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Boston Actor/Rapper Slaine of La Coka Nostra Balances Active Hip-Hop And Movie Careers

Posted by Billyjam, January 10, 2013 11:11am | Post a Comment

Slaine "The Boston Project" sneak peak (will arrive in Amoeba in March, 2013)

More than any other popular musical genre hip-hop seems to be the one that artists frequently and effortlessly transition from music into acting. The long list of those hip-hop artists who have successfully done so includes (to name but a few) Ice Cube, Will Smith, Queen Latifah, 50 Cent, Mos Def/Yasiin Bey, Common, LL Cool J, Ice T, Ludacris, EminemSnoop Dogg, and of course the late great 2Pac/Tupac Shakur. Add to that list Slaine of rap super group La Coka Nostra. The Boston rapper, born George Carroll, is in the recently released Andrew Dominik directed film Killing Them Softly (starring Brad Pitt and James Gandolfini) and has also recently completed his second solo album, The Boston Project on Suburban Noize/Commonwealth Records, which will arrive in Amoeba Music in March, 2013.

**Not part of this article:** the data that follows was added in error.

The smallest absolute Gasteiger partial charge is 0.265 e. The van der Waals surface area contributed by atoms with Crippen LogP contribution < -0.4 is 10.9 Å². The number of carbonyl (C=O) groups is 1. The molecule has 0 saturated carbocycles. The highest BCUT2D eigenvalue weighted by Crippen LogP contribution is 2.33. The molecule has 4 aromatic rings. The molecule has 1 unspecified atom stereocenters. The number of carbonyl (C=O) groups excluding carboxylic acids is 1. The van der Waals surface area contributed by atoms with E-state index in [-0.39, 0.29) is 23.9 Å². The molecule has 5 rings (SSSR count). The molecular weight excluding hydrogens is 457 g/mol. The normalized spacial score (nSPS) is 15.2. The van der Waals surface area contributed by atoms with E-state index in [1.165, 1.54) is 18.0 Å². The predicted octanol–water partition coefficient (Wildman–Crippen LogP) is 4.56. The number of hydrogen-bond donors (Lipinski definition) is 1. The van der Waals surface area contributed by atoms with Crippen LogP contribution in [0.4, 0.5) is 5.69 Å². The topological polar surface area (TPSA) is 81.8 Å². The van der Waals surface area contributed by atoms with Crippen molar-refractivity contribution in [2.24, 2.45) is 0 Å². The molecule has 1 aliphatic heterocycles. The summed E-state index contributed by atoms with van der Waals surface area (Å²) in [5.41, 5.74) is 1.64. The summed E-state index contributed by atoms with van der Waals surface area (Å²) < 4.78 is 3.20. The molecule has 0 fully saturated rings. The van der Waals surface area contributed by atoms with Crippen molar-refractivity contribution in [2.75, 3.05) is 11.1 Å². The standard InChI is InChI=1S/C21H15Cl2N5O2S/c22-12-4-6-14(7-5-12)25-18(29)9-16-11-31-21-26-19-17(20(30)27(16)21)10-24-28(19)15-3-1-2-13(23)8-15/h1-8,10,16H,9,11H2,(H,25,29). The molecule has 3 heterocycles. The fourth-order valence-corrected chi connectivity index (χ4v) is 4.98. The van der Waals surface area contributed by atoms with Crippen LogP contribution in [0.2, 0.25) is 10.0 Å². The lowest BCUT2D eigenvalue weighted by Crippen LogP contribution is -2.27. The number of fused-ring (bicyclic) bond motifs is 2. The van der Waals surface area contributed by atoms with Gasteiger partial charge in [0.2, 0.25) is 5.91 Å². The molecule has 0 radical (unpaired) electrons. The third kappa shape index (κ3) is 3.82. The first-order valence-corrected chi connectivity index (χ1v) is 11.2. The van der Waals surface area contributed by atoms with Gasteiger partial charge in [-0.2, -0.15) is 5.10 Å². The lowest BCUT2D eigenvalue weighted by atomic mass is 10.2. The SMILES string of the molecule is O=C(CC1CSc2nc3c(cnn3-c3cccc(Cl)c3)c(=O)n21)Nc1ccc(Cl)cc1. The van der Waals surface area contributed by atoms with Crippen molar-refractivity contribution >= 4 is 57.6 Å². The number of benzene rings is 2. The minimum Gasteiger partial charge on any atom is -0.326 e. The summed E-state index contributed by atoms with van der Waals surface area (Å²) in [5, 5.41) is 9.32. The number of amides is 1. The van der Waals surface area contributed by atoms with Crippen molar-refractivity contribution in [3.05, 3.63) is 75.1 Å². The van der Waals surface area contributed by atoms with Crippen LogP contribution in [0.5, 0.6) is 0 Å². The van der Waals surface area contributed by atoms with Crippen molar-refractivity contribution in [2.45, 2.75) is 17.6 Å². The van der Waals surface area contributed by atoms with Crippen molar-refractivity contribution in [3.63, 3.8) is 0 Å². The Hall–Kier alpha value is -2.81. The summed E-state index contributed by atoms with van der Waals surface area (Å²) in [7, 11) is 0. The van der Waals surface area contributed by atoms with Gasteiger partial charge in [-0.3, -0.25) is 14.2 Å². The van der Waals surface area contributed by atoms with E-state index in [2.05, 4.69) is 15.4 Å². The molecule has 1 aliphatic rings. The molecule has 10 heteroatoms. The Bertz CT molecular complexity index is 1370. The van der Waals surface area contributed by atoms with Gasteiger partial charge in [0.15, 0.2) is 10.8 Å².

Slaine considers his forthcoming album (the follow up to 2011's World With No Skies 2.0) his way of giving a little bit back to the city that he loves and that has given him so much over the years. He says that, "When most people think of Boston, hip-hop usually isn't the first thing that comes to mind, but the level of talent that is coming out of this city is insane. I wanted to create a record that highlights what this city has to offer musically and show how diverse the talent is. This record embodies something much larger than just a Slaine record." To further prove that point he enlisted many of Beantown's finest talents on the The Boston Project including Termanology, Reks, Esoteric, Ed O.G., Smoke Bulga, Lou Armstrong, Jaysaun, and Millyz along with Boston based producer Lu Balz.